As mentioned stay away from anything that's main selling point is magnification. Telescopes are essentially a tube of differing designs on a mount. The tube on its own is often referred to as an OTA but then you would need a mount to go with it. The other rather essential thing you need are eye pieces, and it is these that you can choose your magnification with. Going back to my point about magnification, a manufacturer could put a cheap and nasty high magnification eye piece in with a not so good scope and claim huge magnifications to sell it. But you would only see a very dark, very small blurry blob if anything! 

The flextube as mentioned comes on a dobsonian mount which is very easy to set up, you just need something to put it on. It is easy to store because it collapses down and with the right eye piece should be good for magnifications up to approx 260x but more sensibly 200x. (I've been quite happy looking at Jupiter and its moons at around 100-130x) It's also not too heavy to move around. Add in the mirror is supposed to be pretty good in it and you've summed up the reasons I went for one. 

Something else. I initially found finding things looking through it a bit tricky. Because there is a mirror, or two, involved the image is inverted and it can take a bit of practice to get used to moving it around to see things. I practised on things during the day when I could see what I was looking at to get a feel for it and I also asked for some other eye pieces as presents. I was recommended a 32mm plossl and although it is a low magnification it means I can see a lot more sky and get what I want to see in the centre of the image. Then I change to a more powerful eye piece once I've found it. Patience is important!

Good luck and glad to hear your daughter is interested in these things. 

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Welcome to the forum. What a great mum you are, wish I'd have had someone to buy me a telescope when I was that age!

You've had some great advice above which I can't add much to, except maybe some general comments.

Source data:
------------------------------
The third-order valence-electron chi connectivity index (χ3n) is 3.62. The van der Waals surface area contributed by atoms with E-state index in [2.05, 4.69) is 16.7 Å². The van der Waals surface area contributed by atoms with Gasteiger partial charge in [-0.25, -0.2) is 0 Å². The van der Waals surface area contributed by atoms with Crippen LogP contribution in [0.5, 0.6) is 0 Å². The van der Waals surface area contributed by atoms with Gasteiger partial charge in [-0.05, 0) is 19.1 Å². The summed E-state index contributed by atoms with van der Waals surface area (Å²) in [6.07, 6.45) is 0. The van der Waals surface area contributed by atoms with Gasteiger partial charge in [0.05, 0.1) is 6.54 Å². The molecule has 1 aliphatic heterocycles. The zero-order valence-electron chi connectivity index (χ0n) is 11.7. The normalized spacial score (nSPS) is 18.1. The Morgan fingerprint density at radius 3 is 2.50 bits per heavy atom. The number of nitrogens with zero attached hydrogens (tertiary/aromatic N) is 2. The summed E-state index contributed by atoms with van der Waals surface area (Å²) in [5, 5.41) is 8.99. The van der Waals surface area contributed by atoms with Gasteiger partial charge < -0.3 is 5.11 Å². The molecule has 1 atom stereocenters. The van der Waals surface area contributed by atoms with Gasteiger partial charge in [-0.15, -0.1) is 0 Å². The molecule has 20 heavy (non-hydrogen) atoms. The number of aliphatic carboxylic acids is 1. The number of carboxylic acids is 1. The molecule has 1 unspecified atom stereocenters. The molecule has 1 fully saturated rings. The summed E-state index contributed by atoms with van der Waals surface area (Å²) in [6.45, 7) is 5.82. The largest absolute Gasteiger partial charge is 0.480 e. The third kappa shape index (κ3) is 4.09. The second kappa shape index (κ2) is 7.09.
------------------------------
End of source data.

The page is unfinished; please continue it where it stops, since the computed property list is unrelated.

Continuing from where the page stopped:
Most people expect a telescope to look like the "pointy" tube used by early sea captains. Those are basically a tube with a lens at each end and are referred to as refractors. Because quality glass lenses are expensive to manufacture, a good refractor can be costly. Some manufacturers (particularly ones found in toy stores) make them cheaply by using poor quality glass or even plastic which makes them extremely poor and frustrating to use. They'll probably put your daughter off astronomy for life.🙁

A different type of telescope is the "Newtonion", which is a wider tube with a mirror at the bottom and a smaller mirror at the top. The 130p recommended above is such a scope. As mirrors are easier to manufacture than lenses, they are less expensive but give just as good views.

Once you've got the tube for collecting light, you also need a "mount" of some kind to allow it to be moved around accurately. This might be the tripod design, or something simpler like the box design of the 130p (a so called "Dobsonion mount"). The crucial part of the mount is that it moves smoothly and doesn't wobble about, and is easy to aim at the tiny and distant objects we look at in the heavens. Again, the simplistic Dobsonion wins for stability, simplicity and price.

The final component is the eyepiece (another lens). The telescope itself provides a tiny image that needs to be magnified by an eyepiece being inserted into the end. The combination of the eyepiece and the telescope itself provides the required magnification. By using different sized eyepieces (they go by "focal length"), different mangifications can be used. Your telescope will come with one or two eyepieces to get your daughter going, but different sized ones can be bought later if she really gets into the hobby.

As others have said, telescopes are not really about magnification, they are about collecting light. Go outside on a clear dark night and you might see a few stars. Stay outside until your eyes are used to the darkness and you'll see a lot more. Your eyes haven't got more magnification, your irises have opened up to let more light in. The more light you get in, the better and brighter the view, and the more it can be magnified.  So wider tubes and mirrors are always better than narrower ones. Trying to magnify dim things too much just results in blurry horrible images. In a nutshell, don't let big magnifications, nor fancy pictures on the box persuade you it's a good scope.